Theoretically this should happen faster in an online auction platform, since there are no physical assets & agents to deal with. In AdWords, it happens at the click of a button. But it will depend on how quickly advertisers can determine they are ROI negative and whether they have alternate sources/platforms to turn to for their advertising.
Historical figures show that property appreciates over the long term. Although Interest rates may rise and turn your property into a liability in the short term, there will be a significant capital gain in the long term. Thus, it can still valuable to hold onto.
Many AdWords and Social Media advertisers realise this and implement short & long term strategies. This can include investing in the long term for brand and short term for ROI. This means that even if ROI is negative, CPC’s may continue to rise and advertisers may continue to invest. This could create an even greater bubble effect.
Robert Kuyosaki, a well-known real estate Guru proposes the exact opposite. His mantra states that “an asset is something that puts money in your pocket“. He proposes that even someone’s own home is a liability since it only takes money out of their pocket. Kuyosaki believes in only investing for positive cash flow in the short term. Kuyosaki searches for investments that have an immediate positive yield, these are often in undervalued suburbs near higher value areas. These assets are then built up over time to invest in higher value areas. This strategy translated to AdWords results in cutting out many of the head terms we are bidding on day-to-day that are likely to have too high CPC’s. Research is required to find longer tail, lower cost keywords that I would consider cash flow positive terms. This is like buying undervalued properties that generate lower revenue but are cash flow positive. This could also entail searching out profitable areas, times of day or other variables where CPC’s are lower.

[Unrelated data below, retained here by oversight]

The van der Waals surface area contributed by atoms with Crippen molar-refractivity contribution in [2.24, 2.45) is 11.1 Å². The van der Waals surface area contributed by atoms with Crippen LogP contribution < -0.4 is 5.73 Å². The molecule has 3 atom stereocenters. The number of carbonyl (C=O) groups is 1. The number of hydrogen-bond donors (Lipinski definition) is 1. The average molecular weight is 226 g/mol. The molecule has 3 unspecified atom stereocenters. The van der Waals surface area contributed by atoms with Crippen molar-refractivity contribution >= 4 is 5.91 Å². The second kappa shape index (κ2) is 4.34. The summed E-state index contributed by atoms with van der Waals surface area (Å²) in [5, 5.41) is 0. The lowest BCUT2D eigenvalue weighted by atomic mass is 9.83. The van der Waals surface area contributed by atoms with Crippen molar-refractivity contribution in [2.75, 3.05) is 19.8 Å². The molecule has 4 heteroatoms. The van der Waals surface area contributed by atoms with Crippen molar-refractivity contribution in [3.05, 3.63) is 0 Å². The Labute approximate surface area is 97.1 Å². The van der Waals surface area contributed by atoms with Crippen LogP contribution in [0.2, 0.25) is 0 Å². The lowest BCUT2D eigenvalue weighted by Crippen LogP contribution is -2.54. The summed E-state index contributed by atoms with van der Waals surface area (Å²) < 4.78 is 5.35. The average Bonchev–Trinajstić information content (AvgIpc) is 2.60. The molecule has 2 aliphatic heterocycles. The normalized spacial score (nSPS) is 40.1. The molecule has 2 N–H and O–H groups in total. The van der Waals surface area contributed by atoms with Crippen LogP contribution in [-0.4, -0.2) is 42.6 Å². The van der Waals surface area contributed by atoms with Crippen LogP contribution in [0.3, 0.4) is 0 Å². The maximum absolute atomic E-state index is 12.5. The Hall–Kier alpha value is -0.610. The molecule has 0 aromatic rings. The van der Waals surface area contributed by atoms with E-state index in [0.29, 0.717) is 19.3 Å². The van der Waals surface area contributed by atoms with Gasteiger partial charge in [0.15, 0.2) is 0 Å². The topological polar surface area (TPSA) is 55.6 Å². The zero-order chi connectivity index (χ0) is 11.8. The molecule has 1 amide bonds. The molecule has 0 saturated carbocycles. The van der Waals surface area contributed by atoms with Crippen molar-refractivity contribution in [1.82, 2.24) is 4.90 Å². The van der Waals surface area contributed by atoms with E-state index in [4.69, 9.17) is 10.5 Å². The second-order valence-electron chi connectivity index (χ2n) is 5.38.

Another key investment strategy in real estate and in finance is diversification. Putting all your eggs in one basket increases risk. For advertisers investing only in AdWords it’s important to realise that there is more supply out there. Think of other platforms like Bing & Facebook. Although they may be smaller platforms, by diversifying and adapting strategies to different neighbourhoods (audiences) value can be found.
I’m sure that Google is acutely aware that if CPC’s rise to high, advertisers will begin to flee. They must be wondering where that point is. But as with all bubbles, it is impossible to know for sure. AdWords is Google’s main revenue driver and Google has its investors to answer to and rising returns look good. My prediction is that Google will begin to increase ad supply, but it will be at the expense of organic placements. This will allow Google to increase supply without effecting its bottom line. This year we will begin to see more and more posts with titles like this one: Is Google AdWords pushing SEO to page 2.